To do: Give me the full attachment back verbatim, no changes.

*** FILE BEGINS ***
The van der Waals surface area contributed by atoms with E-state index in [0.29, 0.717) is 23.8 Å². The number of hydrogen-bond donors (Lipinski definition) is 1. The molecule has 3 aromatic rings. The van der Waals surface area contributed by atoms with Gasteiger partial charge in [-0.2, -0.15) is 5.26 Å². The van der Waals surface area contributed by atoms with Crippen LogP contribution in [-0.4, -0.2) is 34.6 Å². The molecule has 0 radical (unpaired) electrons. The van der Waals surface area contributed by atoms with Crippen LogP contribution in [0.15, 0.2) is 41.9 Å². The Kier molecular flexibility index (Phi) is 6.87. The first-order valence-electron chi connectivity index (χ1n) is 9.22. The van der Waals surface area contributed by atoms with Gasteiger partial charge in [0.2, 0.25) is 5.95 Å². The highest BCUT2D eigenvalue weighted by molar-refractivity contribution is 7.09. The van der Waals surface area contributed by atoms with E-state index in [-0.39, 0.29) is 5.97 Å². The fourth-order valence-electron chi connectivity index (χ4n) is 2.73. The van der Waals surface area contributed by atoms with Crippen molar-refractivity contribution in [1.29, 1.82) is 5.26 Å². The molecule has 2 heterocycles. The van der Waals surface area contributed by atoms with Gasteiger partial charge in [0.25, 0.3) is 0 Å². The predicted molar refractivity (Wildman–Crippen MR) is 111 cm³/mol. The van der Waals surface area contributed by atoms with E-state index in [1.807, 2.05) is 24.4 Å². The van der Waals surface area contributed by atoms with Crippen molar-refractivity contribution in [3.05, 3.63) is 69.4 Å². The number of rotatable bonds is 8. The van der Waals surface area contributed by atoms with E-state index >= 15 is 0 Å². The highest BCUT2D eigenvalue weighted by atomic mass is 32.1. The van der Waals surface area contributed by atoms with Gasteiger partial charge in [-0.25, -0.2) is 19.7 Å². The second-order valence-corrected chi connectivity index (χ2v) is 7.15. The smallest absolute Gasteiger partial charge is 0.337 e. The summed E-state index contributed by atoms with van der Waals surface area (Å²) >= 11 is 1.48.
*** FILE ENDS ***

The van der Waals surface area contributed by atoms with E-state index in [0.29, 0.717) is 23.8 Å². The number of hydrogen-bond donors (Lipinski definition) is 1. The molecule has 3 aromatic rings. The van der Waals surface area contributed by atoms with Gasteiger partial charge in [-0.2, -0.15) is 5.26 Å². The van der Waals surface area contributed by atoms with Crippen LogP contribution in [-0.4, -0.2) is 34.6 Å². The molecule has 0 radical (unpaired) electrons. The van der Waals surface area contributed by atoms with Crippen LogP contribution in [0.15, 0.2) is 41.9 Å². The Kier molecular flexibility index (Phi) is 6.87. The first-order valence-electron chi connectivity index (χ1n) is 9.22. The van der Waals surface area contributed by atoms with Gasteiger partial charge in [0.2, 0.25) is 5.95 Å². The highest BCUT2D eigenvalue weighted by molar-refractivity contribution is 7.09. The van der Waals surface area contributed by atoms with E-state index in [-0.39, 0.29) is 5.97 Å². The fourth-order valence-electron chi connectivity index (χ4n) is 2.73. The van der Waals surface area contributed by atoms with Crippen molar-refractivity contribution in [1.29, 1.82) is 5.26 Å². The molecule has 2 heterocycles. The van der Waals surface area contributed by atoms with Gasteiger partial charge in [0.25, 0.3) is 0 Å². The predicted molar refractivity (Wildman–Crippen MR) is 111 cm³/mol. The van der Waals surface area contributed by atoms with E-state index in [1.807, 2.05) is 24.4 Å². The van der Waals surface area contributed by atoms with Crippen molar-refractivity contribution in [3.05, 3.63) is 69.4 Å². The number of rotatable bonds is 8. The van der Waals surface area contributed by atoms with E-state index >= 15 is 0 Å². The highest BCUT2D eigenvalue weighted by atomic mass is 32.1. The van der Waals surface area contributed by atoms with Gasteiger partial charge in [-0.25, -0.2) is 19.7 Å². The second-order valence-corrected chi connectivity index (χ2v) is 7.15. The smallest absolute Gasteiger partial charge is 0.337 e. The summed E-state index contributed by atoms with van der Waals surface area (Å²) >= 11 is 1.48.